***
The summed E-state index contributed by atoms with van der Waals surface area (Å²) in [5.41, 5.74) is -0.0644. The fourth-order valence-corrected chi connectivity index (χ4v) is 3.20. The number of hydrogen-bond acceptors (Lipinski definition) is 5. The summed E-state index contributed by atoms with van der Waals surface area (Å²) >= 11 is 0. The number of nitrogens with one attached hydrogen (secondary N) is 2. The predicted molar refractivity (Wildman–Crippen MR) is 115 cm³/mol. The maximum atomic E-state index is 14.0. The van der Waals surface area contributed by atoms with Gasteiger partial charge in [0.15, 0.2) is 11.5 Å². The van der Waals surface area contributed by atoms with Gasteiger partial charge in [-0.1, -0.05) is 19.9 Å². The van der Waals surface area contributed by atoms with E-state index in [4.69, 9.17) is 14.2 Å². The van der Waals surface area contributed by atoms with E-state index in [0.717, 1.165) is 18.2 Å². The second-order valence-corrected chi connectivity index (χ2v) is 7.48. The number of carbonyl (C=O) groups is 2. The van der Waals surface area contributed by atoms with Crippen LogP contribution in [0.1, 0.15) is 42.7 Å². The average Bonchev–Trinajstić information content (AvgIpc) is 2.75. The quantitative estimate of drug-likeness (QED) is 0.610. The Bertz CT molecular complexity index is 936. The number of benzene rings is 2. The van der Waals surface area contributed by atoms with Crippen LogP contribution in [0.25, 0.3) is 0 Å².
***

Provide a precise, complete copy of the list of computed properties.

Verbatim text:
The summed E-state index contributed by atoms with van der Waals surface area (Å²) in [5.41, 5.74) is -0.0644. The fourth-order valence-corrected chi connectivity index (χ4v) is 3.20. The number of hydrogen-bond acceptors (Lipinski definition) is 5. The summed E-state index contributed by atoms with van der Waals surface area (Å²) >= 11 is 0. The number of nitrogens with one attached hydrogen (secondary N) is 2. The predicted molar refractivity (Wildman–Crippen MR) is 115 cm³/mol. The maximum atomic E-state index is 14.0. The van der Waals surface area contributed by atoms with Gasteiger partial charge in [0.15, 0.2) is 11.5 Å². The van der Waals surface area contributed by atoms with Gasteiger partial charge in [-0.1, -0.05) is 19.9 Å². The van der Waals surface area contributed by atoms with E-state index in [4.69, 9.17) is 14.2 Å². The van der Waals surface area contributed by atoms with E-state index in [0.717, 1.165) is 18.2 Å². The second-order valence-corrected chi connectivity index (χ2v) is 7.48. The number of carbonyl (C=O) groups is 2. The van der Waals surface area contributed by atoms with Crippen LogP contribution in [0.1, 0.15) is 42.7 Å². The average Bonchev–Trinajstić information content (AvgIpc) is 2.75. The quantitative estimate of drug-likeness (QED) is 0.610. The Bertz CT molecular complexity index is 936. The number of benzene rings is 2. The van der Waals surface area contributed by atoms with Crippen LogP contribution in [0.25, 0.3) is 0 Å².